Do not get any immunizations (vaccines), either during or after treatment with this drug, without your doctor's OK. This drug may affect your immune system, which could make vaccinations ineffective, or could even lead to serious infections. Try to avoid contact with people who have recently received a live virus vaccine, such as the oral polio vaccine or smallpox vaccine.
Your doctor will likely test your blood throughout your treatment, looking for possible effects of the drug on blood counts (described below) or on other body organs. Based on the test results, you may be given medicines to help treat any effects. Your doctor may also need to reduce or delay your next dose of this drug, or even stop it altogether.
This drug can lower your white blood cell count, especially in the weeks after the drug is given. This can increase your chance of getting an infection. Be sure to let your doctor or nurse know right away if you have any signs of infection, such as fever (100.5o or higher), chills, pain when passing urine, a new cough, or bringing up sputum.
Idarubicin may lower your platelet count in the weeks after it is given, which can increase your risk of bleeding. Speak with your doctor before taking any drugs or supplements that might affect your body's ability to stop bleeding, such as aspirin or aspirin-containing medicines, warfarin (Coumadin), or vitamin E. Tell your doctor right away if you have unusual bruising, or bleeding such as nosebleeds, bleeding gums when you brush your teeth, or black, tarry stools.
This drug can cause a condition known as hand-foot syndrome, in which a person may experience pain, numbness, tingling, reddening, or swelling in the hands or feet. Peeling, blistering, or sores on the skin in these areas are also possible. Let your doctor know right away if you notice any of these symptoms.
This drug can kill large numbers of cancer cells within the first 24 hours of treatment, spilling the cells' contents into the blood. This can lead to electrolyte imbalances and tumor lysis syndrome, which can result in serious kidney damage and other problems. If your doctor thinks you may be at risk, he or she will give you medicines and/or fluids to help prevent it. If you notice pain in the back or sides of your chest, or blood in your urine, call your doctor right away.
Idarubicin can cause radiation recall. If you have ever had radiation therapy, the skin or tissue damage from prior radiation treatment can become red and appear damaged again after you get this drug. Tell your doctor or nurse if your skin gets red in areas where radiation was given.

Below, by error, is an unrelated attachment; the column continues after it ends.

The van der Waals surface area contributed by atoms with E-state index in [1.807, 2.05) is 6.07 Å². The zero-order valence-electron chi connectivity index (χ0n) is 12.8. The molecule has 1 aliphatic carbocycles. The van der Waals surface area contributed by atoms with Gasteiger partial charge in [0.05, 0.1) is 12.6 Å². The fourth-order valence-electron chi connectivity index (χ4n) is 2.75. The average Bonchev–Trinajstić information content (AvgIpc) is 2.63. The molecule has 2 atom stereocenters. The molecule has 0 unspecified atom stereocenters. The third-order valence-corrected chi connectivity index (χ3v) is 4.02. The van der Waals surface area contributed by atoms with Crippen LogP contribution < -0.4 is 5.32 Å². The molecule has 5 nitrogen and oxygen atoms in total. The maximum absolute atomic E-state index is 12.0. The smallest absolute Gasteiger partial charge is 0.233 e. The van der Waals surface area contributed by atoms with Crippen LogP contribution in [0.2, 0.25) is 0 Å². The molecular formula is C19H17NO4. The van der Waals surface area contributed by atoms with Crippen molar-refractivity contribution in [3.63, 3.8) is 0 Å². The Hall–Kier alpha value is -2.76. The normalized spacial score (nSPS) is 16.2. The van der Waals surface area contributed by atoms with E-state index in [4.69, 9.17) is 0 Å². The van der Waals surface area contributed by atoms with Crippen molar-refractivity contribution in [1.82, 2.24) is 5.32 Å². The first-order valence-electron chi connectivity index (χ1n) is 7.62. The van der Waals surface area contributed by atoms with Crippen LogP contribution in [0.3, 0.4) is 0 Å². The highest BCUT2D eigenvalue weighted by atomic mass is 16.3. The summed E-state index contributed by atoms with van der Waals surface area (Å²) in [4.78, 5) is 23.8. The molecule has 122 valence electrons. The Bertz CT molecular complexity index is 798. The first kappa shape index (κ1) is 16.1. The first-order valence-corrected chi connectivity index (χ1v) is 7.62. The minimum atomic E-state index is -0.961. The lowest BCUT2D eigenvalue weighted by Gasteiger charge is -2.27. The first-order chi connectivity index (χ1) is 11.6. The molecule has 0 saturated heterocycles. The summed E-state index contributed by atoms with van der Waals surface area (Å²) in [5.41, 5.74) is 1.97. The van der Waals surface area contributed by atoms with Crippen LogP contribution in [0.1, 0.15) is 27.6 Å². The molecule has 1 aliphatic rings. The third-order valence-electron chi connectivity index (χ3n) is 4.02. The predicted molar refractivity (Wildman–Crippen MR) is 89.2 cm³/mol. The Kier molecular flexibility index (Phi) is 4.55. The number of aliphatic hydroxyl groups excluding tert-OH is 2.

When large doses are given, there's a chance idarubicin may injure the heart muscle. Your doctor will test your heart before and during your first treatment so that any damage can be found early. During and after your treatment with this drug, it is still important to let your doctor know right away if you notice shortness of breath, swollen feet or ankles, or irregular heartbeat. These effects can show up months or years after receiving the drug.
Possible side effects
You will probably not have most of the following side effects, but if you have any talk to your doctor or nurse. They can help you understand the side effects and cope with them.
- decreased white blood cell count with increased risk of infection*
- decreased platelet count with increased risk of bleeding*
- abdominal pain
- decreased appetite
- sores in mouth or on lips
- hair loss or thinning*
- skin rash
- darkening of nail beds
- abnormal blood tests which suggest that the drug is affecting the liver (Your doctor will discuss the importance of this finding, if any.)
- inflammation of the liver
- heart damage with shortness of breath and swollen feet and ankles, which can happen months or years after treatment*
- irregular heartbeat*
- tumor lysis syndrome, kidney damage*
- pain, tingling, blistering, or peeling skin on palms and soles of feet*
*See "Precautions" section for more detailed information.
There are some other side effects not listed above that can also occur in some patients. Tell your doctor or nurse if you develop these or any other problems.
Yes – first approved in 1990.
Disclaimer: This information does not cover all possible uses, actions, precautions, side effects, or interactions. It is not intended as medical advice, and should not be relied upon as a substitute for talking with your doctor, who is familiar with your medical needs.
Last Revised: 11/25/2009